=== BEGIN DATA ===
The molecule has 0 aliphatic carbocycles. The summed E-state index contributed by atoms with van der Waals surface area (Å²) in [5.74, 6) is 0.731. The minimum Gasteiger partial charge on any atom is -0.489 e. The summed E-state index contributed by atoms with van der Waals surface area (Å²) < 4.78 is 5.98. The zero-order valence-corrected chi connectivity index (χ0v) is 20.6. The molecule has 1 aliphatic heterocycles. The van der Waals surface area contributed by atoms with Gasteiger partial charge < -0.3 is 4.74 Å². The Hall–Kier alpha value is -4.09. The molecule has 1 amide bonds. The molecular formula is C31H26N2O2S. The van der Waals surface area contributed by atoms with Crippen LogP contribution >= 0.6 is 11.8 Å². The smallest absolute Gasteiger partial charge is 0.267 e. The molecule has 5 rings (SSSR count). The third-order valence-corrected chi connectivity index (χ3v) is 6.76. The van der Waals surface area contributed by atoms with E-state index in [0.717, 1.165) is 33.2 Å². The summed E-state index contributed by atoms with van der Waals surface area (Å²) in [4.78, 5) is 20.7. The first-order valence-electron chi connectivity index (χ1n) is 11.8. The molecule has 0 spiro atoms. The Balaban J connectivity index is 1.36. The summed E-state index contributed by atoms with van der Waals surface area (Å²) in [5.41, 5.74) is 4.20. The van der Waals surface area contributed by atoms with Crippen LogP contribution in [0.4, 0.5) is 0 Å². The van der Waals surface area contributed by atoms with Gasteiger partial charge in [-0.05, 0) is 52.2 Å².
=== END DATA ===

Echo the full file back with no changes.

The molecule has 0 aliphatic carbocycles. The summed E-state index contributed by atoms with van der Waals surface area (Å²) in [5.74, 6) is 0.731. The minimum Gasteiger partial charge on any atom is -0.489 e. The summed E-state index contributed by atoms with van der Waals surface area (Å²) < 4.78 is 5.98. The zero-order valence-corrected chi connectivity index (χ0v) is 20.6. The molecule has 1 aliphatic heterocycles. The van der Waals surface area contributed by atoms with Gasteiger partial charge < -0.3 is 4.74 Å². The Hall–Kier alpha value is -4.09. The molecule has 1 amide bonds. The molecular formula is C31H26N2O2S. The van der Waals surface area contributed by atoms with Crippen LogP contribution >= 0.6 is 11.8 Å². The smallest absolute Gasteiger partial charge is 0.267 e. The molecule has 5 rings (SSSR count). The third-order valence-corrected chi connectivity index (χ3v) is 6.76. The van der Waals surface area contributed by atoms with E-state index in [0.717, 1.165) is 33.2 Å². The summed E-state index contributed by atoms with van der Waals surface area (Å²) in [4.78, 5) is 20.7. The first-order valence-electron chi connectivity index (χ1n) is 11.8. The molecule has 0 spiro atoms. The Balaban J connectivity index is 1.36. The summed E-state index contributed by atoms with van der Waals surface area (Å²) in [5.41, 5.74) is 4.20. The van der Waals surface area contributed by atoms with Crippen LogP contribution in [0.4, 0.5) is 0 Å². The van der Waals surface area contributed by atoms with Gasteiger partial charge in [-0.05, 0) is 52.2 Å².